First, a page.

9 9 Loops 1 or more ridges entering from the side of the print, recurving and exiting from the same side. Opens toward little finger its ulnar and toward thumb it’s radial. Pattern area surrounding the loop is a type line. Delta surrounded by type lines. All loops have at least 1 delta.

10 10 Types of Arches and Whorls Arches Whorls

11 11 Forensic Fingerprints

12 12 Classification Primary Classification: –Henry (FBI) System - all prints fall into one of 1024 groups Pair up fingers on hands Determine whorls (list numerically) 10 finger system Automated Fingerprint Ident. Systems –Uses automated scanning devices.

13 13 Similar Types Lip Prints (glasses, cigarettes, napkins, etc.). Ear Prints (windows, doors and walls).

14 14 Types of Prints Latent Prints - invisible to the naked eye and must be developed to see. Visible Prints Plastic Prints - impressions of fingerprints in soft media (soap, wax, etc.) Fingerprint in putty common in burglaries.

15 15 Visualizing Fingerprints Most important method of detecting latent prints is to dust using a fine powder that adheres to the traces of oil and sweat. –Aluminum dust, which is grey and highly visible on dark and mirrored surfaces. –Carbon black for white surfaces. –Luminescent powders which fluoresce under ultraviolet light. –Magnetic Powders. –Other Colors are available. Dusting is suitable for hard and/or non-absorbent surfaces, for porous surfaces like paper or cloth another approach is needed.

16 16 Dusting Carbon, Metal, Magnetic Powders On Styrofoam

17 17 Luminescence Excitation of a molecule can happen in several ways including absorption of light or as a result of a chemical reaction. An excited molecule will lose energy with the electron falling back down the energy staircase to the ground state. For some molecules the excess energy is lost in the form of light, it is this process that is known as luminescence.

18 18 Luminescence A common application of luminescence is washing powder that contains optical brightener. The optical brightener is a fluorescent dye that shows a blue luminescence when excited by the ultraviolet radiation present in sunlight. Luminescence is used forensically to detect fingerprints, it also found application in de-bunking the fake Hitler diaries.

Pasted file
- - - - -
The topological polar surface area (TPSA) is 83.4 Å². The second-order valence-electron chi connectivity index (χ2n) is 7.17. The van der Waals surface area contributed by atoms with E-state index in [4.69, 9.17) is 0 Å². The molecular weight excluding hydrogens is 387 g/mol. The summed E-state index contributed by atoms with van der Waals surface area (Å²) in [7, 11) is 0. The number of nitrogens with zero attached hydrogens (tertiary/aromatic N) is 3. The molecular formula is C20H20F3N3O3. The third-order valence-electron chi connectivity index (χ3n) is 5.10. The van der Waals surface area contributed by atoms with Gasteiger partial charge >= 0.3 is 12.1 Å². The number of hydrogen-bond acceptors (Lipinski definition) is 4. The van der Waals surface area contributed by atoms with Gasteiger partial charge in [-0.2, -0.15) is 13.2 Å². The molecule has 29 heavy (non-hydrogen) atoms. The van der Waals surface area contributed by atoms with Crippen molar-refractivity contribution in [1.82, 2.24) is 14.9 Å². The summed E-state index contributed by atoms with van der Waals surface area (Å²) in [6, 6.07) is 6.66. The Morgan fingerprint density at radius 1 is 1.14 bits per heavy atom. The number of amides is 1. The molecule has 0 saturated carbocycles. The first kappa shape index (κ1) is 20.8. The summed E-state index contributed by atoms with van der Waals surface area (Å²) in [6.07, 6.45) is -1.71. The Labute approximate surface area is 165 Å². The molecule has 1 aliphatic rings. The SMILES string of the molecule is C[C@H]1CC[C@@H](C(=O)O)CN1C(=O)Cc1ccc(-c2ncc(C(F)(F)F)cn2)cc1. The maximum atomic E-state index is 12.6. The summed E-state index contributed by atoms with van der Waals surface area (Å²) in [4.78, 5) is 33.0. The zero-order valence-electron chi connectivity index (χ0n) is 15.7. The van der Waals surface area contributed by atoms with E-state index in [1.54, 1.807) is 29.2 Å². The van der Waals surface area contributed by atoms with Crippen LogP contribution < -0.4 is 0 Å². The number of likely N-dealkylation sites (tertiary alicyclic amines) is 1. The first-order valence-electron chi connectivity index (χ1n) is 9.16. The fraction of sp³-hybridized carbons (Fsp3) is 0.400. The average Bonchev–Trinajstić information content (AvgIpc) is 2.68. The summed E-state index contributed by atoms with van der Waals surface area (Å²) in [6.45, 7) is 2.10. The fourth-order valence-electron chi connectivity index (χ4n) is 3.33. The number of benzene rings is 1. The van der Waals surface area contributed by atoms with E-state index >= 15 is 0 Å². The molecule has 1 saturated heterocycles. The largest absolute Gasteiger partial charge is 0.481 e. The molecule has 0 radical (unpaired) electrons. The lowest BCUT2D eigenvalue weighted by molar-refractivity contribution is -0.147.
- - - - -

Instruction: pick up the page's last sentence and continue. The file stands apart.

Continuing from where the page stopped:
19 19 Luminescence Some components of sweat are luminescent and fluoresce when illuminated with lasers. Also, fluorescent dyes can be employed that do not require laser excitation.

20 20 Visualizing Fingerprints Dusting is suitable for hard and/or non-absorbent surfaces but for porous surfaces like paper or cloth chemical treatments are employed. –iodine fuming –ninhydrin –superglue fuming

21 21 Visualizing Prints Iodine - Iodine sublimes at room temperature. If an object is placed in a chamber with crystals of iodine placed in it, any fingerprints on the object will appear as brownish prints. The iodine is believed to dissolve in the skin oils that make up the print (temporary and will fade). Superglue - Cyanoacrylate ester. When vapors come into contact with fingerprints the molecules of the cyanoacrylate attach to the print and polymerize. The visible prints produced are white, but are often treated with a fluorescent dye to improve visibility.

22 22 Ninhydrin Method Colorless compound reacts with amino acids in sweat to form a colored compound. NinhydrinRuhemann’s Purple

23 23 Preserving Prints Photography (analog and digital imaging) Lifting with tape (or similar)

24 24 AFIS Law enforcement agencies, such as the FBI and the Scotland Yard, have built up vast collections of fingerprints. A fingerprint is first classified and compared with filed prints to try and establish a match, and therefore to identify a possible suspect. This process has been automated using automated fingerprint identification systems (AFIS).